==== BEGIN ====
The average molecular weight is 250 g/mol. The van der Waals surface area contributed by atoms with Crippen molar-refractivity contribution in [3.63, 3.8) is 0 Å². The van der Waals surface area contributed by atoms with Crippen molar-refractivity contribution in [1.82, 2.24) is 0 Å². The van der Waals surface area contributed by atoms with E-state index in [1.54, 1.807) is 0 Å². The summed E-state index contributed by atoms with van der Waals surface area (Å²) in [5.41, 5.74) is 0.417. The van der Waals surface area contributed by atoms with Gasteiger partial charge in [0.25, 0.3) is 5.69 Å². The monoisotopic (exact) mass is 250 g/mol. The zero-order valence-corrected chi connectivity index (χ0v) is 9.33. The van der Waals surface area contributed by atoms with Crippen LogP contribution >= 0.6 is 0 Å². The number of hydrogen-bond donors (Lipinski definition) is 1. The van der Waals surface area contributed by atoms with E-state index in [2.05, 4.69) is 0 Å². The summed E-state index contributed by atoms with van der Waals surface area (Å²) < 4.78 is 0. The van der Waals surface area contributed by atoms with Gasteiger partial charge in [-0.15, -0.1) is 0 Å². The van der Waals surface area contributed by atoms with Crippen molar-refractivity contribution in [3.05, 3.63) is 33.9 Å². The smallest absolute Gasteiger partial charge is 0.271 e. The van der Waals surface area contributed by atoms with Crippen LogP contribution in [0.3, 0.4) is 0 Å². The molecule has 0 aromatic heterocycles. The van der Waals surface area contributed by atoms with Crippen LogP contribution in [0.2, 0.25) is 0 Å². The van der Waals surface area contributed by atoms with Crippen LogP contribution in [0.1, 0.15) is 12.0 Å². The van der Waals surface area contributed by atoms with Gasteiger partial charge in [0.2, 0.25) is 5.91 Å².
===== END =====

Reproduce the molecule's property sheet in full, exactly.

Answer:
The average molecular weight is 250 g/mol. The van der Waals surface area contributed by atoms with Crippen molar-refractivity contribution in [3.63, 3.8) is 0 Å². The van der Waals surface area contributed by atoms with Crippen molar-refractivity contribution in [1.82, 2.24) is 0 Å². The van der Waals surface area contributed by atoms with E-state index in [1.54, 1.807) is 0 Å². The summed E-state index contributed by atoms with van der Waals surface area (Å²) in [5.41, 5.74) is 0.417. The van der Waals surface area contributed by atoms with Gasteiger partial charge in [0.25, 0.3) is 5.69 Å². The monoisotopic (exact) mass is 250 g/mol. The zero-order valence-corrected chi connectivity index (χ0v) is 9.33. The van der Waals surface area contributed by atoms with Crippen LogP contribution >= 0.6 is 0 Å². The number of hydrogen-bond donors (Lipinski definition) is 1. The van der Waals surface area contributed by atoms with E-state index in [2.05, 4.69) is 0 Å². The summed E-state index contributed by atoms with van der Waals surface area (Å²) < 4.78 is 0. The van der Waals surface area contributed by atoms with Gasteiger partial charge in [-0.15, -0.1) is 0 Å². The van der Waals surface area contributed by atoms with Crippen molar-refractivity contribution in [3.05, 3.63) is 33.9 Å². The smallest absolute Gasteiger partial charge is 0.271 e. The van der Waals surface area contributed by atoms with Crippen LogP contribution in [0.3, 0.4) is 0 Å². The molecule has 0 aromatic heterocycles. The van der Waals surface area contributed by atoms with Crippen LogP contribution in [0.2, 0.25) is 0 Å². The van der Waals surface area contributed by atoms with Crippen LogP contribution in [0.1, 0.15) is 12.0 Å². The van der Waals surface area contributed by atoms with Gasteiger partial charge in [0.2, 0.25) is 5.91 Å².